clinical quiz

Oman Medical Journal [2022], Vol. 37, No. 3: e379 

A Rare Airway Entity

Jeyasakthy Saniasiaya*

Department of Otorhinolaryngology, Faculty of Medicine, Universiti Malaya, Jalan Universiti, Kuala Lumpur, Malaysia

article info


DOI 10.5001/omj.2021.78

A 40-year-old man with multiple comorbidities presented to the emergency department with noisy breathing. The patient had prior history of a week-long intubation for respiratory distress. According to the patient, noisy breathing was present since discharge. Upon examination, biphasic stridor was audible. He was not tachypneic or tachycardic. Flexible nasopharyngolaryngoscopy revealed normal supraglottic structures with mobile vocal cords with stenosis noted beyond subglottic region. Tracheostomy for laryngotracheal stenosis was performed under local anesthesia. Flexible bronchoscopy (FB) via tracheostomy tube revealed blind-end opening over the right side of trachea above carina [Figure 1].

Figure 1: Flexible bronchoscopy via tracheostomy tube revealed blind-end opening over right side of trachea above the carina.


1. What is your diagnosis?

a) Tracheal bronchus.

b) Tracheomalacia.

c) Tracheal stenosis.

d) Granulation tissue.


a) Tracheal bronchus.


Tracheal bronchus or bronchus suis is a congenital aberrant bronchus commonly emerging from the right tracheal wall above carina. In general population, 0.1–2% have been reported to have this condition.1 Tracheal bronchus occurs as a result of additional tracheal outpouching which occurs in early embryonic life. This rare condition is often discovered incidentally during bronchoscopy (either rigid or flexible) and imaging.2 Tracheal stenosis is also associated with Down’s syndrome.1 Right-sided predilection has also been reported.3

Most patients remain asymptomatic, as in the present case. Some patients may present with recurrent chest infections following retained secretion and even respiratory distress. In such cases, routine intubation of tracheal bronchus may inadvertently lead to atelectasis, postoperative pneumonia, respiratory failure, or pneumothorax.3 Patients with no clinical symptoms can be managed conservatively.

Figure 2: High resolution computed tomography of the larynx shows an outpouching lesion arising at the right lateral wall of the trachea at level T4.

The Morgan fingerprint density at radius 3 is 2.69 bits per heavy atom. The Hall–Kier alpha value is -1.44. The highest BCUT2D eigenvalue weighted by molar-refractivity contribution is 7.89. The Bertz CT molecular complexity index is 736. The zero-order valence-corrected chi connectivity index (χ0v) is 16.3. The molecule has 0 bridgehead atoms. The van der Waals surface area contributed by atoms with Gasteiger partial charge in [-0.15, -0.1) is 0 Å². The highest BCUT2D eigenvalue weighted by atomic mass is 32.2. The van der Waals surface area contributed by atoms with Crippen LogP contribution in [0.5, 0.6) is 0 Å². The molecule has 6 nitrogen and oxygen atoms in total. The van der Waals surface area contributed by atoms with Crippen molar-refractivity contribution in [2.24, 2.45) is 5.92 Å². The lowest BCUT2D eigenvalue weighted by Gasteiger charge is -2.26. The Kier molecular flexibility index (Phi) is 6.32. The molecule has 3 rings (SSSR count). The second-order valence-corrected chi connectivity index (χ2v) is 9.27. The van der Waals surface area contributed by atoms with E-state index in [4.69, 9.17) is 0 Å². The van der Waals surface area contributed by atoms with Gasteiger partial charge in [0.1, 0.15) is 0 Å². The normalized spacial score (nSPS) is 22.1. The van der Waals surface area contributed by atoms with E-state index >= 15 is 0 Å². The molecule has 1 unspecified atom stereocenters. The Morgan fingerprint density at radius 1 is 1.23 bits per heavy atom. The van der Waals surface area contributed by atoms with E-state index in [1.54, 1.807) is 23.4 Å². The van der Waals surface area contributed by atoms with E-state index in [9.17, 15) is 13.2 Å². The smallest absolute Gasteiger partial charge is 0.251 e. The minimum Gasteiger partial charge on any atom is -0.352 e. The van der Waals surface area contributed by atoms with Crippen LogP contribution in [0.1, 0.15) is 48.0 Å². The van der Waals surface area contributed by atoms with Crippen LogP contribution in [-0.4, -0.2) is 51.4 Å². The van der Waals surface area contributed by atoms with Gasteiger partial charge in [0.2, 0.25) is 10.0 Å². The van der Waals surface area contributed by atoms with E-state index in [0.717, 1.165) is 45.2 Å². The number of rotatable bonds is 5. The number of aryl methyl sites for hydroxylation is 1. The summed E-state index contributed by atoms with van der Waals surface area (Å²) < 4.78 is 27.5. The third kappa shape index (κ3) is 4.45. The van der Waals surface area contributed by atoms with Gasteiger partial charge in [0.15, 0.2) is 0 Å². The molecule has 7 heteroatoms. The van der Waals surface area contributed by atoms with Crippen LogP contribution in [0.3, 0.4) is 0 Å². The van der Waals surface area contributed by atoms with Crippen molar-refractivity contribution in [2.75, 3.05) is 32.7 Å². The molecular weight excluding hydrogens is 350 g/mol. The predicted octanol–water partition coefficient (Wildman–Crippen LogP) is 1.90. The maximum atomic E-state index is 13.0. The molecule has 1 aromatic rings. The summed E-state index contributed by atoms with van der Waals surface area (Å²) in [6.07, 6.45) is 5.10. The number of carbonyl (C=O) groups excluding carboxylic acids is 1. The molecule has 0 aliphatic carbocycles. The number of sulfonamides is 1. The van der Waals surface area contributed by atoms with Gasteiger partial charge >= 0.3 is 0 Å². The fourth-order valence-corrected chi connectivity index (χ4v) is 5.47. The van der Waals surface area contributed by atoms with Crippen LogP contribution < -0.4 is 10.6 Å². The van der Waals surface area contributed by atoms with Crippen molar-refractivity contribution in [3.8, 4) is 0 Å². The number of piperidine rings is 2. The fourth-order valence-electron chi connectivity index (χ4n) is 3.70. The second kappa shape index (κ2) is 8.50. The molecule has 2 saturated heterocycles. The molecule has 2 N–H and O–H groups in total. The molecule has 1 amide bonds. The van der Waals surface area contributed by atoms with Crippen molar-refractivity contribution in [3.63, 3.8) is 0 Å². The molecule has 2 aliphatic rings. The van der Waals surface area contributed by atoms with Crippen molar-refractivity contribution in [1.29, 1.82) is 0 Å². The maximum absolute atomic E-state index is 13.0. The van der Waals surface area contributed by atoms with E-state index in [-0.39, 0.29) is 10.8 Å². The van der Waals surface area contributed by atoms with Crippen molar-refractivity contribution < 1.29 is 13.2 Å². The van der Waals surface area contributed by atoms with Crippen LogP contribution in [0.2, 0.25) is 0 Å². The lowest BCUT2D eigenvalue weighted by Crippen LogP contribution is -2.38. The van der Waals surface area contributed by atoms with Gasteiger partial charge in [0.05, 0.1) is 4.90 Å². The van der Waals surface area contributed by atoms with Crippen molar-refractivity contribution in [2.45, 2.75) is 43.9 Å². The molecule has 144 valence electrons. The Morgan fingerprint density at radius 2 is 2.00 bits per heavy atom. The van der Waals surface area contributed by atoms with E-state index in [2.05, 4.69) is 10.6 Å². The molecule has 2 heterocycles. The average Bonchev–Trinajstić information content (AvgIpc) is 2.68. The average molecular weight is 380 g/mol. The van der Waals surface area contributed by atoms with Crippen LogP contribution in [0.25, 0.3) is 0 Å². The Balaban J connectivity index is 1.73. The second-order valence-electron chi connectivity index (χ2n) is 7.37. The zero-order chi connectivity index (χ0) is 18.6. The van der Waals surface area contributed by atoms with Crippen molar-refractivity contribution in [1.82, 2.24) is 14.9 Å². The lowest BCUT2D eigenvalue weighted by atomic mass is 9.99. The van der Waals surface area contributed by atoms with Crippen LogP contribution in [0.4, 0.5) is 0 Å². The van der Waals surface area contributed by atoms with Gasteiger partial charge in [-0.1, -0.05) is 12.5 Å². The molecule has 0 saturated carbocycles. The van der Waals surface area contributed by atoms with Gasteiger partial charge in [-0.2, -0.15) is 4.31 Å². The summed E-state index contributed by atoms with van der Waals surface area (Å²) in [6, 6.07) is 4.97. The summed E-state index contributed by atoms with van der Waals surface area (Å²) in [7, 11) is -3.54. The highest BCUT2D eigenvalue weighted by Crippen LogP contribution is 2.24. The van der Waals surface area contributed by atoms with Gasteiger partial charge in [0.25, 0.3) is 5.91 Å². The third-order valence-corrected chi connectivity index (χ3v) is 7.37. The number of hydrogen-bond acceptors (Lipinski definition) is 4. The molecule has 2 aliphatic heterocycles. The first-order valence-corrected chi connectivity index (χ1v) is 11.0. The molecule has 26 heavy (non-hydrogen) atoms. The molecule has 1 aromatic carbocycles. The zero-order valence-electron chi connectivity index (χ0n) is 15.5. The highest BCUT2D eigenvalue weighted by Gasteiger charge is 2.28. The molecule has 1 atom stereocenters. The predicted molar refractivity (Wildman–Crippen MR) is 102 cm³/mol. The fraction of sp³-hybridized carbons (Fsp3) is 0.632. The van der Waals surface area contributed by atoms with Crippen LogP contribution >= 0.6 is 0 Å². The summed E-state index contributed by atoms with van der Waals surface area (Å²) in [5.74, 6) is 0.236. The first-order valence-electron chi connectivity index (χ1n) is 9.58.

FB is a powerful diagnostic tool. FB can detect tracheomalacia by the weakening or collapse or malacic nature of the tracheal wall. Tracheal stenosis may appear under FB as narrowed laryngotracheal lumen and the granulated appearance of the tissue along the laryngotracheal wall. In this case, no narrowing, weakening, or granulation of the tracheal wall tissue was noted.

Routine intubation of patients with this anomaly (as had been done previously in this patient) carries the risk of occlusion, leading to collapse of lobe, pneumothorax, and inadequate ventilation. Therefore, tracheal bronchus ought to be considered as a possible differential diagnosis in all patients, especially children, with recurrent upper lobe collapse.

The standard diagnostic procedures mentioned in this case are sufficient to diagnose tracheal bronchus. However, we also employed high-resolution computed tomography of the larynx, which gave a much clearer picture, and showed an outpouching lesion arising at the right lateral wall of the trachea at level T4 [Figure 2].


The tracheal bronchus is a rare but potentially dangerous congenital aberration in the bronchus. Otorhinolaryngologists need to maintain a high-index of suspicion for tracheal bronchus while intubating patients with repeated chest infections (especially children) to avoid serious complications.


The authors declared no conflicts of interest. Informed consent was obtained from the patient to include the diagnostic photograph for clinical training and scientific publishing.


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